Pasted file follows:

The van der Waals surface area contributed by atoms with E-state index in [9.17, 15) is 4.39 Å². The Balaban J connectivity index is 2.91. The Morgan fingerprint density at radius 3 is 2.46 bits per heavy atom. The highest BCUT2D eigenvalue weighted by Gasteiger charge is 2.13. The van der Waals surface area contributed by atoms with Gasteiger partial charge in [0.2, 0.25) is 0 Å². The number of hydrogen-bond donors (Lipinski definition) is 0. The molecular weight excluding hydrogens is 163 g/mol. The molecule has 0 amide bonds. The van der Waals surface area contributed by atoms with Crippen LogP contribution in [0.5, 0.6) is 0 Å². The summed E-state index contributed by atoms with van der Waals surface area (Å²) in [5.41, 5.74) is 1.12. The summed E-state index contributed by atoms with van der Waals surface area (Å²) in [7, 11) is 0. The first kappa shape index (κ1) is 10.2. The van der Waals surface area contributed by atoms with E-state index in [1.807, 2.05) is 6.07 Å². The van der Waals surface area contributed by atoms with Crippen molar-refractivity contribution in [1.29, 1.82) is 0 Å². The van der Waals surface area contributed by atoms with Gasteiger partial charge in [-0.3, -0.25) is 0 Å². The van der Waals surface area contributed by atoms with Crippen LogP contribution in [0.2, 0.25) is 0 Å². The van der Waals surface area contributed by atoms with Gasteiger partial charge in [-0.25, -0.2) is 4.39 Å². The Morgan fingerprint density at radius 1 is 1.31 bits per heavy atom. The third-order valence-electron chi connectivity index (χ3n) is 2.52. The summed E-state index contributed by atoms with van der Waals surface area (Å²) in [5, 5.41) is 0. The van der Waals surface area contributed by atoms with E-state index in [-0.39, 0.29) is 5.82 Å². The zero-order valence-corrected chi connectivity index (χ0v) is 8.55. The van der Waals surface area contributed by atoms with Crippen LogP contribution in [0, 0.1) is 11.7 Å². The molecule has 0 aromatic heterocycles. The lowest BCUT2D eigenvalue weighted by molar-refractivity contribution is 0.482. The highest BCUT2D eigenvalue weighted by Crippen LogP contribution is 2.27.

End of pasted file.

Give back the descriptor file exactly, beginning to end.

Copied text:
The van der Waals surface area contributed by atoms with E-state index in [9.17, 15) is 4.39 Å². The Balaban J connectivity index is 2.91. The Morgan fingerprint density at radius 3 is 2.46 bits per heavy atom. The highest BCUT2D eigenvalue weighted by Gasteiger charge is 2.13. The van der Waals surface area contributed by atoms with Gasteiger partial charge in [0.2, 0.25) is 0 Å². The number of hydrogen-bond donors (Lipinski definition) is 0. The molecular weight excluding hydrogens is 163 g/mol. The molecule has 0 amide bonds. The van der Waals surface area contributed by atoms with Crippen LogP contribution in [0.5, 0.6) is 0 Å². The summed E-state index contributed by atoms with van der Waals surface area (Å²) in [5.41, 5.74) is 1.12. The summed E-state index contributed by atoms with van der Waals surface area (Å²) in [7, 11) is 0. The first kappa shape index (κ1) is 10.2. The van der Waals surface area contributed by atoms with E-state index in [1.807, 2.05) is 6.07 Å². The van der Waals surface area contributed by atoms with Crippen molar-refractivity contribution in [1.29, 1.82) is 0 Å². The van der Waals surface area contributed by atoms with Gasteiger partial charge in [-0.3, -0.25) is 0 Å². The van der Waals surface area contributed by atoms with Crippen LogP contribution in [0.2, 0.25) is 0 Å². The van der Waals surface area contributed by atoms with Gasteiger partial charge in [-0.25, -0.2) is 4.39 Å². The Morgan fingerprint density at radius 1 is 1.31 bits per heavy atom. The third-order valence-electron chi connectivity index (χ3n) is 2.52. The summed E-state index contributed by atoms with van der Waals surface area (Å²) in [5, 5.41) is 0. The van der Waals surface area contributed by atoms with E-state index in [-0.39, 0.29) is 5.82 Å². The zero-order valence-corrected chi connectivity index (χ0v) is 8.55. The van der Waals surface area contributed by atoms with Crippen LogP contribution in [0, 0.1) is 11.7 Å². The molecule has 0 aromatic heterocycles. The lowest BCUT2D eigenvalue weighted by molar-refractivity contribution is 0.482. The highest BCUT2D eigenvalue weighted by Crippen LogP contribution is 2.27.